Helping others releases the same hormones as sex

Written by
Ashleigh Lawrence
Photo by Dani Vivanco on Unsplash

Why do you wait to hold the door open for someone you’ve never met before? Why offer to help a stranger struggling to carry groceries? Mum always told me to be nice to others, although there are studies suggesting it may not be as simple as social conditioning. Ever wondered why you feel the urge to give to others? As much as your act of kindness helps the receiver, it also strongly benefits you as the giver! Read on to find out why you feel the urge, and which acts of giving you can do today to help yourself and others.

It is human nature to give

Studies suggest that it may be human nature to want to help others. Michael Tomasello, psychologist and author of the book “Why We Cooperate”, describes how children were trying to give assistance before they could even talk. He conducted research where an infant was placed in a situation where an adult was unable to achieve a goal (for example, dropping a pen and being unable to reach it). Incredibly, in the majority of cases, the children helped in the tasks and before the adult asked for help or even looked at them! The children were so young that it isn’t plausible that their mother’s had been conditioning them with tales of why you should be nice to others. Therefore Tomasello concludes it is a natural instinct for humans to be little helpers.

Giving makes us feel happy

Neuroscientists from Emory University found that helping others activated the regions of the brain that turn on when people receive rewards or experience pleasure. Other studies have found that those who give report increased self-esteem and decreased depression. When we give and help others, we think outside ourselves, feel connected to another person and this increases our happiness. The secret to living is giving.

Those love hormones

You may have heard of a hormone called oxytocin, also known as the love hormone due to the fact it is released when hugging, during sex, or even while eating chocolate. Science suggests your body produces more oxytocin and endorphins (another well-known chemical produced by the body) when giving and being compassionate — which is why it feels so good! There’s even a scientific term for this feeling you experience with philanthropic acts; “Helper’s High”.

Good for your health

There may be long-term effects of giving associated with increased health benefits. In a 1999 study by the University of CA, Berkley, Doug Oman found that those who volunteered for two or more organisations were 44 percent less likely to pass away over a five year period than non-volunteers! Another study conducted in 2006 by the University of Tennessee found that those who provided social support to others lowered their blood pressure. This suggests that there is not just a psychological benefit to giving, but a physiological benefit too.

Most people would agree that we need a more compassionate world and science tells us that by helping others, we help ourselves.

Here are some tips as to how you can become a philanthropist today and experience ‘Helper’s High’:

1. Volunteer your time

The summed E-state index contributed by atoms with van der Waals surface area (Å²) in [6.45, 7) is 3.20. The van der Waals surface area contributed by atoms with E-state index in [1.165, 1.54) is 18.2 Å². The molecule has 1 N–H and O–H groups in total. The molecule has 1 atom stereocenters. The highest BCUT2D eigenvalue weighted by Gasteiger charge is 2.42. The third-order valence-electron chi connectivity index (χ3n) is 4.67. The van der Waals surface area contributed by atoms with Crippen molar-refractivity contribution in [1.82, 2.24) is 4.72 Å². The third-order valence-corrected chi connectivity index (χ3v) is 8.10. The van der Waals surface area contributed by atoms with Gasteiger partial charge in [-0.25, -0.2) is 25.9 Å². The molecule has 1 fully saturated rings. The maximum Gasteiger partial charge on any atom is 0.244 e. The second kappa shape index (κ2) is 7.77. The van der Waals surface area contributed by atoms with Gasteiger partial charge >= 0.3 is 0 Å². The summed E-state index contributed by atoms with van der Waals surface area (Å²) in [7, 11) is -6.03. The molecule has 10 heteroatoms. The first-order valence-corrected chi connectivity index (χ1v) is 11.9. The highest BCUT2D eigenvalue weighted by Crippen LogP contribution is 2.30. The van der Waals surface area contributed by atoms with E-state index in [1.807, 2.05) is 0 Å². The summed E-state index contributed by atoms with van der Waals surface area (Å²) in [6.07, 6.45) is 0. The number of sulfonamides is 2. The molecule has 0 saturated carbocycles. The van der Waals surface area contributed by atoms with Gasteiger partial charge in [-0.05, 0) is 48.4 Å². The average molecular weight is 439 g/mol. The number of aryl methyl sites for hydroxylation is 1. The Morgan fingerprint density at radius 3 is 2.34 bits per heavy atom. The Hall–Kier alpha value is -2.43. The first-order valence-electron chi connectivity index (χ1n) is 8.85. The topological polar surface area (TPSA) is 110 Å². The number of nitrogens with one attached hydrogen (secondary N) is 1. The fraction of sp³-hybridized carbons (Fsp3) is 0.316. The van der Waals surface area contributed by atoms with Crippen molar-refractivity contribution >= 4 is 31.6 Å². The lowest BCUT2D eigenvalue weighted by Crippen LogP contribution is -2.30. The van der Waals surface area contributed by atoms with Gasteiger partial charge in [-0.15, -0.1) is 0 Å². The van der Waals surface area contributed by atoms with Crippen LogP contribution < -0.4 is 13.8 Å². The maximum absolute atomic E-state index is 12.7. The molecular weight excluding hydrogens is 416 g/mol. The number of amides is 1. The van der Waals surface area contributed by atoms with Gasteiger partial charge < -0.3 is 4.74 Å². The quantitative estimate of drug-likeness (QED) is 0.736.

Find something you are passionate about, and help out with it. This doesn’t have to be your standard soup kitchen volunteering (although if that’s your thing, then do it!). There are a million outside the box ways to volunteer. The Red Cross looks for volunteers to provide support at music festivals, you can volunteer for conservation works, clean up parks, organise a charity event, coach a student team, help local families. Bonus points if you have skills that you can integrate.

2. Give gifts

It could be buying your partner an ice cream on the way home, or taking your mum to lunch. Give your coats that you don’t use and are taking up space in the back of your wardrobe to a shelter so that someone else can use them this winter. Check out a charity’s website to find out what they may need; it could be school supplies, clothing or food. They may have enough of one item but be in desperate need of something else.

3. Give money

This one seems the most straightforward, although stop and think for a second before you start blindly throwing money in a tin outside the supermarket. To get the maximum happiness from giving money, you should attempt to give to organisations who are transparent with their activities.

Research where your money is going and how it is going to be used so that you have full control over your donation. Do you think that Bill Gates throws his money at organisations without knowing exactly what they’re going to use it for? You don’t have to give a lot of money to make a difference. Anyone can be a philanthropist and feel like Bill Gates with just a $20 bill. The $5 that you spend on your coffee this morning could supply a month’s worth of antimalarial tablets. The $3 it costs to buy a bottle of water could instead go towards providing clean water to someone in Africa for a whole year.

Little Phil brings you “Little Phil good moments” anytime, by enabling you to give directly to a receiver you care about. One of the biggest benefits of using Little Phil is that you have total control over your donation. Like a true philanthropist, you can see exactly where your money is going from the moment you give, all the way to the receiver. Little Phil uses smart contracts which make sure that your funds are only able to be released to be used as you intended. So if you donate to buy a child a month’s worth of anti-malarial medication, you know that is exactly what it’ll be used for.

What ways do you give or contribute to society?

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